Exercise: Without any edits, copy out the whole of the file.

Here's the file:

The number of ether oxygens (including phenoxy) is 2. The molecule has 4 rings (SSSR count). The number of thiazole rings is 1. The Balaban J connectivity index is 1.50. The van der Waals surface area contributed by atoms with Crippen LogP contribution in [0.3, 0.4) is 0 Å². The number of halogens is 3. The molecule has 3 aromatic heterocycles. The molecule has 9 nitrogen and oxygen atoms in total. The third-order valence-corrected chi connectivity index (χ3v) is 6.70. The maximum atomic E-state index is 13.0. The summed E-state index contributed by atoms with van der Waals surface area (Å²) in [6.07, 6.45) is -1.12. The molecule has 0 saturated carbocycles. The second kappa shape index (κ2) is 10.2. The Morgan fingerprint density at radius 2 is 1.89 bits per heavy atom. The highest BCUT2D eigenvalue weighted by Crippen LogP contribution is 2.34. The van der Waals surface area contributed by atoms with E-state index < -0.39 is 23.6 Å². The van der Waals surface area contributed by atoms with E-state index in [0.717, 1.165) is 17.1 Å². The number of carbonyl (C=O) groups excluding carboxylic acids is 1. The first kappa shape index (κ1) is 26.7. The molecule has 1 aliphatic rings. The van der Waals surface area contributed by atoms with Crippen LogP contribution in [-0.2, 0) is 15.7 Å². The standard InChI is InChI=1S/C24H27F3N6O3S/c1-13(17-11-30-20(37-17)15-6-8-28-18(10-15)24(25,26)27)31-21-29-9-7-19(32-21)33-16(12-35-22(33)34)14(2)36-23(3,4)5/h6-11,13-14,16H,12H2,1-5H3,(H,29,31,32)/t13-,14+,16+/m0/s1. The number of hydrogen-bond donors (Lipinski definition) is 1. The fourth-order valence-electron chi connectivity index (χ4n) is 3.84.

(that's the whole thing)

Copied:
The number of ether oxygens (including phenoxy) is 2. The molecule has 4 rings (SSSR count). The number of thiazole rings is 1. The Balaban J connectivity index is 1.50. The van der Waals surface area contributed by atoms with Crippen LogP contribution in [0.3, 0.4) is 0 Å². The number of halogens is 3. The molecule has 3 aromatic heterocycles. The molecule has 9 nitrogen and oxygen atoms in total. The third-order valence-corrected chi connectivity index (χ3v) is 6.70. The maximum atomic E-state index is 13.0. The summed E-state index contributed by atoms with van der Waals surface area (Å²) in [6.07, 6.45) is -1.12. The molecule has 0 saturated carbocycles. The second kappa shape index (κ2) is 10.2. The Morgan fingerprint density at radius 2 is 1.89 bits per heavy atom. The highest BCUT2D eigenvalue weighted by Crippen LogP contribution is 2.34. The van der Waals surface area contributed by atoms with E-state index < -0.39 is 23.6 Å². The van der Waals surface area contributed by atoms with E-state index in [0.717, 1.165) is 17.1 Å². The number of carbonyl (C=O) groups excluding carboxylic acids is 1. The first kappa shape index (κ1) is 26.7. The molecule has 1 aliphatic rings. The van der Waals surface area contributed by atoms with Crippen LogP contribution in [-0.2, 0) is 15.7 Å². The standard InChI is InChI=1S/C24H27F3N6O3S/c1-13(17-11-30-20(37-17)15-6-8-28-18(10-15)24(25,26)27)31-21-29-9-7-19(32-21)33-16(12-35-22(33)34)14(2)36-23(3,4)5/h6-11,13-14,16H,12H2,1-5H3,(H,29,31,32)/t13-,14+,16+/m0/s1. The number of hydrogen-bond donors (Lipinski definition) is 1. The fourth-order valence-electron chi connectivity index (χ4n) is 3.84.